She says This is a military grade cryptographic security protocol but on screen is a dozen or so lines of C, looping over argc and setting some flags. Oddly formatted C too, I don't think I've ever seen anything like it - a space before closing right brackets, but no spaces around the left brackets.
When I become a superhero/spy/villian, there is no way I'm going to put flashing LEDs on my electronic gizmos. Obviously when I used to build electronic devices for a living, I put in as many LEDs as I possibly could. El Morso and I once spent several hours agonising over whether we could justify one of the then brand new and wildly expensive blue LEDs into something we were making. We didn't, thus saving just over £10 to spend on science instead.
Here's a tantalising idea from D'Israeli, devilishly clever artist on a number of terrifically terrific comics. Describing the references and allusions in his Stickleback series currently running in 2000AD* he says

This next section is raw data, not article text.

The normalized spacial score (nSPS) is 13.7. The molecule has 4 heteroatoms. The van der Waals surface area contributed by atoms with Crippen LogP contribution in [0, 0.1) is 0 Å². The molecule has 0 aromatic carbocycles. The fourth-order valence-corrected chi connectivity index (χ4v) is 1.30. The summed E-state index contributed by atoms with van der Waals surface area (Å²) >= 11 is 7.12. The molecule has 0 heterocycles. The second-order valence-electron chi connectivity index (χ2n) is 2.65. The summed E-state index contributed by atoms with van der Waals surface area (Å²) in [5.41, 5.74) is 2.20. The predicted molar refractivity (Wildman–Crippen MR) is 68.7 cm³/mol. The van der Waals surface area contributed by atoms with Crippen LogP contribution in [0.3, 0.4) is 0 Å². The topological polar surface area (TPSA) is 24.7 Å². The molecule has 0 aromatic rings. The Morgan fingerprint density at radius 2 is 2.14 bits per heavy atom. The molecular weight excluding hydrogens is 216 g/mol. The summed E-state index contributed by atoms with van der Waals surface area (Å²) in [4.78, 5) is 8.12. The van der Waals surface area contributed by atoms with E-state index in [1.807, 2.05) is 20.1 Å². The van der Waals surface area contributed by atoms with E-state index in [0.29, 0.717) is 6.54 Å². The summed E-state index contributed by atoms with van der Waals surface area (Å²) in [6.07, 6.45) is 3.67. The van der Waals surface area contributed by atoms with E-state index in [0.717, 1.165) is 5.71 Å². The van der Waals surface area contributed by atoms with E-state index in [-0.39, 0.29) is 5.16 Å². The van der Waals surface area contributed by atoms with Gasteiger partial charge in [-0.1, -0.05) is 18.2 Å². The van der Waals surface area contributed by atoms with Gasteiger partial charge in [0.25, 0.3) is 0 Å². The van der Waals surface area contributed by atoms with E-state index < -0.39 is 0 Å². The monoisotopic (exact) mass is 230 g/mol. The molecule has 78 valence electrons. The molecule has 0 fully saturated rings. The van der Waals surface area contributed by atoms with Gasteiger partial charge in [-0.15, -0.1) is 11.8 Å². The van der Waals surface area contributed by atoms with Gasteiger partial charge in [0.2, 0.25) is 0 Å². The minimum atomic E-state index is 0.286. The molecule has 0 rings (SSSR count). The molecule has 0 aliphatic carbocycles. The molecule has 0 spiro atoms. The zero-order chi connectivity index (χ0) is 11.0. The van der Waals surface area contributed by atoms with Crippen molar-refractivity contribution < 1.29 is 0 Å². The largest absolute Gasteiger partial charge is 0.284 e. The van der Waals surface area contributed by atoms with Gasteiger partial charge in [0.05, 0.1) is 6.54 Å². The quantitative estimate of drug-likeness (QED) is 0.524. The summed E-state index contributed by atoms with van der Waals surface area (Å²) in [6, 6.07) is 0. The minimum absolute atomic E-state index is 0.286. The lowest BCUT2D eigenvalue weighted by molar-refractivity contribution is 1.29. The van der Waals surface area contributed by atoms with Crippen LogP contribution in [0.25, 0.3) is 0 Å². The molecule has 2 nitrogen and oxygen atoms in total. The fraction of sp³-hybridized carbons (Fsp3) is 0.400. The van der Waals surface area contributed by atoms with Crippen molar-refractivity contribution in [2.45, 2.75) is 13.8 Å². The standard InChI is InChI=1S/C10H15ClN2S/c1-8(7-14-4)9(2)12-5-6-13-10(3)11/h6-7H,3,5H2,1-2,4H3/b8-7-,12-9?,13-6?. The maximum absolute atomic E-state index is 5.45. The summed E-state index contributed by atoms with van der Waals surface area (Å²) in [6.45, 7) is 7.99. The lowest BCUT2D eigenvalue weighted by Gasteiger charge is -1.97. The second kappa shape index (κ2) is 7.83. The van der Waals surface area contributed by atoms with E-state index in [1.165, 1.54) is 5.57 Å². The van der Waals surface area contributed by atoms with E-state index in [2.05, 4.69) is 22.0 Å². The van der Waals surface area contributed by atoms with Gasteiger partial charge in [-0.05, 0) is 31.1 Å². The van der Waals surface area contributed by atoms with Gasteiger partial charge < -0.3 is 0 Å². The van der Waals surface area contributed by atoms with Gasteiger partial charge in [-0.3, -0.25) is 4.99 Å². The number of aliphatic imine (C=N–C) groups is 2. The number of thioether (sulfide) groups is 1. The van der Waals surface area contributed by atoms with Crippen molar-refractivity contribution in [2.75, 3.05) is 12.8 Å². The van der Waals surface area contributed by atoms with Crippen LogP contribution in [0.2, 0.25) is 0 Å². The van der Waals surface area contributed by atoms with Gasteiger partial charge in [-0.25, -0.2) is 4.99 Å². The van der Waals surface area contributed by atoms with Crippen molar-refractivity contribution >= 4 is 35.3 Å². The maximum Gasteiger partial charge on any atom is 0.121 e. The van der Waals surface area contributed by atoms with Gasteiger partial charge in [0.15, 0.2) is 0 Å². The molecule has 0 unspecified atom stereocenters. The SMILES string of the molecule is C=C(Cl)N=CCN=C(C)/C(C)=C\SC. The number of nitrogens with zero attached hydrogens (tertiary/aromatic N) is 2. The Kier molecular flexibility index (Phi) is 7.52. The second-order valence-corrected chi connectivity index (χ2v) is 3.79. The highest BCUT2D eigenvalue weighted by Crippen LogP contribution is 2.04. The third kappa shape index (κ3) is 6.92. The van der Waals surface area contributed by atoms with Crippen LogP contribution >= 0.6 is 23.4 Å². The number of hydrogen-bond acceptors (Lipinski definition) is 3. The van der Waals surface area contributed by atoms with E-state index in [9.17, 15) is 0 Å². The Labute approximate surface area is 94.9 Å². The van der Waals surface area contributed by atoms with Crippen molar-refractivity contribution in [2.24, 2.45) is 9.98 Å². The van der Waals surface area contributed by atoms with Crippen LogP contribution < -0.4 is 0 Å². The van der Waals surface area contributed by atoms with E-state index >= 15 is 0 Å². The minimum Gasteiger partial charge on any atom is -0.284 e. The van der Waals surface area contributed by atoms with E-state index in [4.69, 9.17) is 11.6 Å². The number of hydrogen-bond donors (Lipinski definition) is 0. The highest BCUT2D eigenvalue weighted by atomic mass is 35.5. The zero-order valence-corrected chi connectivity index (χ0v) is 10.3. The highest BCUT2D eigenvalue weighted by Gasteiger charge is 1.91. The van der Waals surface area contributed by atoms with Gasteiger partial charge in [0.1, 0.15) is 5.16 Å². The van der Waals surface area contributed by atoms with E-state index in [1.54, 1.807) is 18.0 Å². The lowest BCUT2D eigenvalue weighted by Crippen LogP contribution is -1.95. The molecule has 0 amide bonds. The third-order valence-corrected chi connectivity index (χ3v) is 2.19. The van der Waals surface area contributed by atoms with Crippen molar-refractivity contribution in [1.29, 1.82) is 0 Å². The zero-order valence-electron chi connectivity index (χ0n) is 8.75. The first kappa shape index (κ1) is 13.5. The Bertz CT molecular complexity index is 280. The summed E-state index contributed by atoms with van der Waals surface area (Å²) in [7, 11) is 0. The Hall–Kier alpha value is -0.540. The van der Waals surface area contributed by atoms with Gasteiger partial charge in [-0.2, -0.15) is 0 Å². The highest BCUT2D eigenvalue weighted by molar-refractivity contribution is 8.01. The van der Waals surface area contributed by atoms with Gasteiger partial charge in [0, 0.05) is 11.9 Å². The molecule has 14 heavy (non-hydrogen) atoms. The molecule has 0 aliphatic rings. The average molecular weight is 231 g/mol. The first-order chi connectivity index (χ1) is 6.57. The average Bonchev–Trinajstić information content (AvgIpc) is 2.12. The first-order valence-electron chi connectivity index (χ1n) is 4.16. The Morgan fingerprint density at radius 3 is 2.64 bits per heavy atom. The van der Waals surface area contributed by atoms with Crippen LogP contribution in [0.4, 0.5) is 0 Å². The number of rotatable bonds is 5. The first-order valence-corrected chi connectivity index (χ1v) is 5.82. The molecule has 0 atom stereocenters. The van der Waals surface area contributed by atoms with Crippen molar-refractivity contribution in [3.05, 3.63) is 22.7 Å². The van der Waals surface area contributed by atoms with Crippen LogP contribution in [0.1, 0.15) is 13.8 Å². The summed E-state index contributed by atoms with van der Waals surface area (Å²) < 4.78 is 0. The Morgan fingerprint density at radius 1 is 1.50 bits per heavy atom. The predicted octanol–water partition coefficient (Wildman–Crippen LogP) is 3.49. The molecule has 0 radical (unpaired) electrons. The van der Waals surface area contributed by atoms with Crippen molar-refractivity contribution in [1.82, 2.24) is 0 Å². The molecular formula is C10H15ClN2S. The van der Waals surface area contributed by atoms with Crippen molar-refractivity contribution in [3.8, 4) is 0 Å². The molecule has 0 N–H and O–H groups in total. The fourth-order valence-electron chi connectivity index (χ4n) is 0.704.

The 3D projection aspect owes more to Star Wars than any real technology, though. It's interesting that even retro-futuristic technology has to have this extra level to it now; I suspect ten years ago we might have limited the capabilities of such a devise precisely to show that we were in the past. I think of this as "super-duperness inflation."As technology advances, not only do our visions of the future become more, well, extreme, but so do our visions of the retrofuture. I do like that.
And I'm going to nail down the airduct covers in my secret underground hideout too.
To Mars! On a nuclear rocket!